The California Environmental Justice Alliance (CEJA) (a statewide coalition of six community-based organizations) has launched a California-wide Green Zones Initiative, with sites in Los Angeles, Riverside, Southern San Joaquin Valley, Oakland, Richmond and San Francisco. Environmental Health Coalition anchors the San Diego Green Zones effort and has selected Old Town National City as its Green Zone Pilot.

Old Town National City: Now a "Brown Zone"

The Old Town neighborhood of National City is plagued by decades of poor land-use planning, which has left an unhealthy mix of homes, toxic industries, and warehouses, compounded by a lack of affordable housing and open space. There are over 34 autobody shops in a 90 block area, releasing an estimated 23,000 tons of air toxins. The area is bordered by Interstate 5 and home to a diesel bus station, both of which contribute to high levels of particulate matter. As a result, residents face a range of "cumulative impacts:"

• 20% of housing units are overcrowded, with 2 or more people per room.

• 14% of children have diagnosed asthma, twice the average rate in California

• 94% are people of color

• 41% of families live in poverty

• 75 % of the population are renters.

Mapping Cumulative Impacts with the Environmental Justice Screening Methodology)

The Environmental Justice Screening Methodology (EJSM) is a tool to identify what areas face a combination of environmental and socioeconomic stressors, or "cumulative impacts." It has been developed by Rachel Morello-Frosch (UC Berkeley), Manuel Pastor (University of Southern CA), and Jim Sadd (Occidental College). The EJSM creates and maps a "cumulative impact" score for census tracts. The methodology combines indicators from publicly-available data on:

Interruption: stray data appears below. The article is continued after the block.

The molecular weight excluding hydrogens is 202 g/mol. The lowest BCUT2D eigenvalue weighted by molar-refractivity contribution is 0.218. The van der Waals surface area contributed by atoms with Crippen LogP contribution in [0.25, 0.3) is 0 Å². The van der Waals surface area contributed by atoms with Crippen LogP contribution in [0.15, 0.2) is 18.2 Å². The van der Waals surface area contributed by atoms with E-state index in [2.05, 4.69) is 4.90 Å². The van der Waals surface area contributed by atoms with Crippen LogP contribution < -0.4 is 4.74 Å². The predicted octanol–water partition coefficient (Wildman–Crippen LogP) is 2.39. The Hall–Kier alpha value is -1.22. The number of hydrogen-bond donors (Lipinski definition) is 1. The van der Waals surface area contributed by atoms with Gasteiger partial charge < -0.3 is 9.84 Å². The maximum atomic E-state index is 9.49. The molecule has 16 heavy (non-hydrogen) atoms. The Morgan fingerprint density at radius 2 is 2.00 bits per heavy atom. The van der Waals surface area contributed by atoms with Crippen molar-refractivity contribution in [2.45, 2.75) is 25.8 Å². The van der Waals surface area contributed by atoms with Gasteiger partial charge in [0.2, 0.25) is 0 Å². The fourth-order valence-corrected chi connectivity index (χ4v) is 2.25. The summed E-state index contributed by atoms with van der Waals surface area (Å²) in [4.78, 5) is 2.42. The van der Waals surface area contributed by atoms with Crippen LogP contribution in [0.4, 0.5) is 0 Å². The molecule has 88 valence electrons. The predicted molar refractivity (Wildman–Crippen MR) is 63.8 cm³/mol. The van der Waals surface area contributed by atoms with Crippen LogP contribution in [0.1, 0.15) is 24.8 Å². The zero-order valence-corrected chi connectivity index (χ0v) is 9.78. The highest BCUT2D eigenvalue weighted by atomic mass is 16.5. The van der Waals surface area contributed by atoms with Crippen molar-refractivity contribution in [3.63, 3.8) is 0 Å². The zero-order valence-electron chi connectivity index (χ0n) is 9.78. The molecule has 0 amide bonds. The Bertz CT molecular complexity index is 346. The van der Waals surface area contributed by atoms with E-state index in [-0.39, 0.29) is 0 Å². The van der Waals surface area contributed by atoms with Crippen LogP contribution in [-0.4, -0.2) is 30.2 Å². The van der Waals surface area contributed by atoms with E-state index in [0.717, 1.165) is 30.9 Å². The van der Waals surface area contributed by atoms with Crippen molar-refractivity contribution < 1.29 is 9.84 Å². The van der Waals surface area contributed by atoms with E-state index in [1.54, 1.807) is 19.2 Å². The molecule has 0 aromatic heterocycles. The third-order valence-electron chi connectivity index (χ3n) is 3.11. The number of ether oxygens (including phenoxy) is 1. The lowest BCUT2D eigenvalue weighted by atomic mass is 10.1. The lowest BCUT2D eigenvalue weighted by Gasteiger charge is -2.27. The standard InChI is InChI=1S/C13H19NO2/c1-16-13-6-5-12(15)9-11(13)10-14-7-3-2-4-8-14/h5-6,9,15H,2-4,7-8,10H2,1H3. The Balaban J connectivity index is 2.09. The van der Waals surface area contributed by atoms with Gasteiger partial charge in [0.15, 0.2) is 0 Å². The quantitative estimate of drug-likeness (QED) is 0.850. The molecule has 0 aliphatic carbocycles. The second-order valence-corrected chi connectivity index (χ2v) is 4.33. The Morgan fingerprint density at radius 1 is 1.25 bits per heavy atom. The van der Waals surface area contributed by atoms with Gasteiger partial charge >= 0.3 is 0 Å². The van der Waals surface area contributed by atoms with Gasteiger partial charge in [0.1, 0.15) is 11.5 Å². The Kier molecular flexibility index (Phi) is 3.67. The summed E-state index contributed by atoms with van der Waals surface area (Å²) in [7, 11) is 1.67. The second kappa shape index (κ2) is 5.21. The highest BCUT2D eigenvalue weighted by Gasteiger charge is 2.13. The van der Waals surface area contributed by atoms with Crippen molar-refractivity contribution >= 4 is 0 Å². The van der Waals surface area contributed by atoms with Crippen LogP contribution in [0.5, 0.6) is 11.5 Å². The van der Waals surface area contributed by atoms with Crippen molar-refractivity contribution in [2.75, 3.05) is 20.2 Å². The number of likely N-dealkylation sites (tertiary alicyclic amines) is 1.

• public health and air quality

• land use data

• the number of hazardous facilities and sensitive receptors in an area

• socioeconomic vulnerabilities

The scores range from 3 - 15, with 15 being "highly impacted."

Census Tracks in Old Town National City have an EJSM score of 13 and 14, meaning it is highly impacted.

What does a National City Green Zone look like?

Relocating unhealthy land-uses: In 2010 National City began the amortization/phase out process of incompatible land uses, such as autobody shops, away from residential areas. National City is now determining the order in which the non-conforming land-uses will be amortized, with the process set to start in early 2012.

Create a green industrial park: Businesses relocated under the amortization process would move to an industrial area a few miles west of the residential neighborhood. The park would serve a hub for the paint and auto-body industry and foster green practices.

Affordable housing transit-oriented development: 14 acres of land adjacent to the light rail Trolley Stop will be cleaned up and developed into 201 affordable housing units. The site has been chosen by EPA as part of the Partnership for Sustainable Communities Brownfields Pilots.

Paradise Creek Educational Open Park Space: Community residents have been working to restore this salt marsh wetland that flows from San Diego Bay into the city since 1993. The 2 acre park is the only park serving a community of about 1600 people and passes by the local elementary school. The first phase of the interpretive park opened in 2007 after 12 years of planning and fundraising.